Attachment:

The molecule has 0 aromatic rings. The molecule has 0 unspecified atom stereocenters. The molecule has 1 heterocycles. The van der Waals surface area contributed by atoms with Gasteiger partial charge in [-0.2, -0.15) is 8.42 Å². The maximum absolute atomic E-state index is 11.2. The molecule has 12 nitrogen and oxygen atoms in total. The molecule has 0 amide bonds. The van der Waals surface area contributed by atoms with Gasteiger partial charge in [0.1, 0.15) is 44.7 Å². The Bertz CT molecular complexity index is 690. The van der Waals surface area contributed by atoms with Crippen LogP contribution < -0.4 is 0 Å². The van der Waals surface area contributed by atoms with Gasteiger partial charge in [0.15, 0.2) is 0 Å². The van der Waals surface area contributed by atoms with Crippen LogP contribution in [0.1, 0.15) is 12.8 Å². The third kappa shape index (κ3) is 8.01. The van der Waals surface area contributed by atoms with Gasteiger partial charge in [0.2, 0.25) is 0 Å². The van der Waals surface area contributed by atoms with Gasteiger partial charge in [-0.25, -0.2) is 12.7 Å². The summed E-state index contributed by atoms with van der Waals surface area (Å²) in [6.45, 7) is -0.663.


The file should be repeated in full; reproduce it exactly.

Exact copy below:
The molecule has 0 aromatic rings. The molecule has 0 unspecified atom stereocenters. The molecule has 1 heterocycles. The van der Waals surface area contributed by atoms with Gasteiger partial charge in [-0.2, -0.15) is 8.42 Å². The maximum absolute atomic E-state index is 11.2. The molecule has 12 nitrogen and oxygen atoms in total. The molecule has 0 amide bonds. The van der Waals surface area contributed by atoms with Gasteiger partial charge in [0.1, 0.15) is 44.7 Å². The Bertz CT molecular complexity index is 690. The van der Waals surface area contributed by atoms with Crippen LogP contribution < -0.4 is 0 Å². The van der Waals surface area contributed by atoms with Gasteiger partial charge in [0.15, 0.2) is 0 Å². The van der Waals surface area contributed by atoms with Crippen LogP contribution in [0.1, 0.15) is 12.8 Å². The third kappa shape index (κ3) is 8.01. The van der Waals surface area contributed by atoms with Gasteiger partial charge in [0.2, 0.25) is 0 Å². The van der Waals surface area contributed by atoms with Gasteiger partial charge in [-0.25, -0.2) is 12.7 Å². The summed E-state index contributed by atoms with van der Waals surface area (Å²) in [6.45, 7) is -0.663.